I had an epiphany recently while reading one of the many periodicals on books that I receive every month: Bookmarks magazine. In the back of Bookmarks there is always a history page describing publishing for a previous year. 1975 was an amazing year in my world of reading –maybe the best ever. I was sixteen and already an avid reader, still feeling my way trying to decide on and start a career. I honestly believe the books published in 1975 in some way guided me in my decision. One of my favorite books in the crime genre is The Choirboys, by Joseph Wambaugh. I was mesmerized by the book and couldn’t believe a life in that world existed. I eventually picked up his other book, The New Centurions, and I think that clenched it for me–I wanted to be a part of that grand adventure.

Another book in that same year hit number one on the New York Times bestsellers list: Centennial. This is one of those books that I read deep into the night and was late for work several days in a row. This was another adventure story where James Michener set me down in a world I didn’t want to leave. Also, on that same list was Tinker Tailor, Soldier, Spy (one, of if not the best of, John Le Carre); Dogs of War by Forsyth; and Jaws. The last two were good but not quite as great as the others.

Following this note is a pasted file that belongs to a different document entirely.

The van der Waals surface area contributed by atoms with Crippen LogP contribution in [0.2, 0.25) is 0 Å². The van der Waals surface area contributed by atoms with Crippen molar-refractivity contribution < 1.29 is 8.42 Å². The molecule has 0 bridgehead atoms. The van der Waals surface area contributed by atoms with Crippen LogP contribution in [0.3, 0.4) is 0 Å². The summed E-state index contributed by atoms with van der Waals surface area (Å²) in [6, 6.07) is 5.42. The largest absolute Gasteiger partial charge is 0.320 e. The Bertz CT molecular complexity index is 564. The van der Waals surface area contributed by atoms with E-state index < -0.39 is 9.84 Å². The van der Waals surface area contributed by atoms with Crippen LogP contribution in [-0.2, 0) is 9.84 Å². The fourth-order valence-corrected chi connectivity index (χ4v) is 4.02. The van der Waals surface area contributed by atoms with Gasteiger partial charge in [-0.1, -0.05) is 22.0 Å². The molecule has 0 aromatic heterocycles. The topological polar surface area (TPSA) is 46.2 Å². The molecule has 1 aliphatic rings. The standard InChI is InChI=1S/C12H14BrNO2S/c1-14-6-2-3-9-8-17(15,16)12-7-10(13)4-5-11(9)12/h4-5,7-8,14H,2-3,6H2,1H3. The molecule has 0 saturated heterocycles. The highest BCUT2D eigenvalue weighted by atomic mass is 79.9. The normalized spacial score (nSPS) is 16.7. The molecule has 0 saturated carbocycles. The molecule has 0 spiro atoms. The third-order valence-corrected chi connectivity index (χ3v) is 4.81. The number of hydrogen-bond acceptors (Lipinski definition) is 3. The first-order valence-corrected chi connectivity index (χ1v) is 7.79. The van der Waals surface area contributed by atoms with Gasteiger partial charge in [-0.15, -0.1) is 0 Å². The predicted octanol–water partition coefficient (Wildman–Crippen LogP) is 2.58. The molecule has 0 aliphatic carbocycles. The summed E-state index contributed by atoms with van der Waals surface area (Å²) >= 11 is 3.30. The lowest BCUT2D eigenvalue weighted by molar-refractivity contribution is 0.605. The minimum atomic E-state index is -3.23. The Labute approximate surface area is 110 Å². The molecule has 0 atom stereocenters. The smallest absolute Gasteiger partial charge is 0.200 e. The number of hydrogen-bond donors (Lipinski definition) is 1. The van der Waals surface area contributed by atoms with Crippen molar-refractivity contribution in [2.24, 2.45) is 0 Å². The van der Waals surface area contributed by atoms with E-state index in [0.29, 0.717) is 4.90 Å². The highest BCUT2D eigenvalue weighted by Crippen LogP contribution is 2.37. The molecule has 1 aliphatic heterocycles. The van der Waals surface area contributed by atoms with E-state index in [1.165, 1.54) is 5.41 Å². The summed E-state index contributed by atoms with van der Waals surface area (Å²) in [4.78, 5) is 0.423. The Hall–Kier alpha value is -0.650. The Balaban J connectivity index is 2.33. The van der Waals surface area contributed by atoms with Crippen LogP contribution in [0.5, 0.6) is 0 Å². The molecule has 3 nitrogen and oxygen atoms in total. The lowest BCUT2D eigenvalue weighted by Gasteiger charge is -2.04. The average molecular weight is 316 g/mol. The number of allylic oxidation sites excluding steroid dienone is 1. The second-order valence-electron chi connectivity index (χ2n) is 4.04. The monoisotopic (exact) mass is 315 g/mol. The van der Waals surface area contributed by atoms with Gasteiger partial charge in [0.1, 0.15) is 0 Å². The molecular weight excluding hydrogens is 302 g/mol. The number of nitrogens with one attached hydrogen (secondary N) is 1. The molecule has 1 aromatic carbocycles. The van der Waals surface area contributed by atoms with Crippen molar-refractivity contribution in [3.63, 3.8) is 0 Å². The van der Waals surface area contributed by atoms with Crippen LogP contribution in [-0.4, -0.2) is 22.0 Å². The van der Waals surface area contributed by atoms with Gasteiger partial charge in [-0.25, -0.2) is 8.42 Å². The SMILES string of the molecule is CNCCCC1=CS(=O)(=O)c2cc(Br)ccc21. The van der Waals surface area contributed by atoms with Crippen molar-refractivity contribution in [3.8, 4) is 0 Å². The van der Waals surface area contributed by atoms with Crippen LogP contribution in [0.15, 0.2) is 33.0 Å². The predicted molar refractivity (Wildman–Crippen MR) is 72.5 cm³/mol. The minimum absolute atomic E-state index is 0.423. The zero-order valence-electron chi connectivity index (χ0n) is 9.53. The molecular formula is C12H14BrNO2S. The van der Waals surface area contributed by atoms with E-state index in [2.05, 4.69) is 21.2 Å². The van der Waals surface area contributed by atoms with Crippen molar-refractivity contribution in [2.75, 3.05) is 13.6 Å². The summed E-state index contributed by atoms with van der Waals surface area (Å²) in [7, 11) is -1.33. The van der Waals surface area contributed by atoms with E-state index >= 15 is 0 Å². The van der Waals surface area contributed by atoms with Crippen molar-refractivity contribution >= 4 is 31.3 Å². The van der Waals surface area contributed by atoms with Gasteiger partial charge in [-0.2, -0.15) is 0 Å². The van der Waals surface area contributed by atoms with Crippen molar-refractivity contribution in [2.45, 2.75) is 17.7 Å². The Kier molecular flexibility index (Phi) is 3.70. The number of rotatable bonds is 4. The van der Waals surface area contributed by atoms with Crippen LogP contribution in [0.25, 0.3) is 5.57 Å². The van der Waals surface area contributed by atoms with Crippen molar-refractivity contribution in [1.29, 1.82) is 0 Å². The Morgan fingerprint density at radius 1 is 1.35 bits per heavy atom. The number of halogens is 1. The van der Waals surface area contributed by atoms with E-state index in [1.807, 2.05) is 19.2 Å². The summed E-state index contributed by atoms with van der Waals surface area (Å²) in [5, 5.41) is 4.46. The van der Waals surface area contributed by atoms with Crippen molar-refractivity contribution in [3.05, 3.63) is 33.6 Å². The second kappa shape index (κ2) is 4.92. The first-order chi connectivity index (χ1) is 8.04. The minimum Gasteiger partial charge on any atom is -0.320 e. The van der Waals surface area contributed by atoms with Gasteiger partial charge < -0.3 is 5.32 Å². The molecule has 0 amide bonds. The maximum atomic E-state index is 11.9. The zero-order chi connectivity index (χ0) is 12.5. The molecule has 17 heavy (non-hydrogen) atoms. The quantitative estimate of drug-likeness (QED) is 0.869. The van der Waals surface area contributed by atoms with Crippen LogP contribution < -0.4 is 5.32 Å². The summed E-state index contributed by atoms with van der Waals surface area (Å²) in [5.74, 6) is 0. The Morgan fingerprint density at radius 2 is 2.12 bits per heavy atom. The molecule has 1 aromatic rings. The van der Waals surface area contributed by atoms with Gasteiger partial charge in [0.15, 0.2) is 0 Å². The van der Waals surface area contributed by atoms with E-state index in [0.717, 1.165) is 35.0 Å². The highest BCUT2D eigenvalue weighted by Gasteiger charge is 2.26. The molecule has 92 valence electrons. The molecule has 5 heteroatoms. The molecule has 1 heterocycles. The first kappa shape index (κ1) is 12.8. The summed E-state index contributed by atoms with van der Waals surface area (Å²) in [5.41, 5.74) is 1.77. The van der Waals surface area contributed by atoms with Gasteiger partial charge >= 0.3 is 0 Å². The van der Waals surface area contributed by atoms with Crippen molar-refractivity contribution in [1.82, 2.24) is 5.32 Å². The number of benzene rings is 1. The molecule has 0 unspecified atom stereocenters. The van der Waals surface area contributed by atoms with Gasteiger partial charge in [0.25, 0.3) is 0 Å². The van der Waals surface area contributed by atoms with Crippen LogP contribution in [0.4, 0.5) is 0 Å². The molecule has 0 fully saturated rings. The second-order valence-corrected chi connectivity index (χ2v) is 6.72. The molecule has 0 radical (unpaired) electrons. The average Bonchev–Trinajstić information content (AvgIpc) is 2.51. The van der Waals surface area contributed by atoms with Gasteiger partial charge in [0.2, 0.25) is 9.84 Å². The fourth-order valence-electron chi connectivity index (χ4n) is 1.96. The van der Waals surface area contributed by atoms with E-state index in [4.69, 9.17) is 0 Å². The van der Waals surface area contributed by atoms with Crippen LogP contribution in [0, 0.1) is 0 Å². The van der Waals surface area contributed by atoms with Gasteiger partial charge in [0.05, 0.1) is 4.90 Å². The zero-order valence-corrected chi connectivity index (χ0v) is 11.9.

Under BooksmarksNotables in that same year was Shogun by Clevell: a book in my top five favorites of all time. I picked this book up at the store after work, went home, and started reading it and dropped deep into that highly sought after “Fictive Dream,” and didn’t come out of it until the next morning when I the alarm clock went off. I’d read right through the night. And even with young sixteen-year-old eyes, I’d strained them, and they ached all day. On that same Notable, list were: Ragtime, Salem’s Lot, and Terms of Endearment. What the heck was going on in 1975? All of them great books.

Then….Then under nonfiction bestsellers in 1975, topping the list, was All Things Bright and Beautiful. Another favorite series of mine. To this day I think back fondly on those great animal stories. On that same list: A Bridge Too Far, All The President’s Men, and Helter Skelter. Has there been any other year with such a consistent offering of great reads? Thank you for the memories Bookmarks magazine. 1975 seems to have been my favorite year in books, unless someone else can please enlighten me otherwise.

5 thoughts on “Dave's Favorite Year in Books

    1. Hey, great hearing from you. The Heartless came out two days ago and for right now the publisher has it on sale (digital) for 1.99. Hope you pick it up and let me know what you think. 🙂

      Like

Leave a Reply

Fill in your details below or click an icon to log in:

WordPress.com Logo

You are commenting using your WordPress.com account. Log Out /  Change )

Google photo

You are commenting using your Google account. Log Out /  Change )

Twitter picture

You are commenting using your Twitter account. Log Out /  Change )

Facebook photo

You are commenting using your Facebook account. Log Out /  Change )

Connecting to %s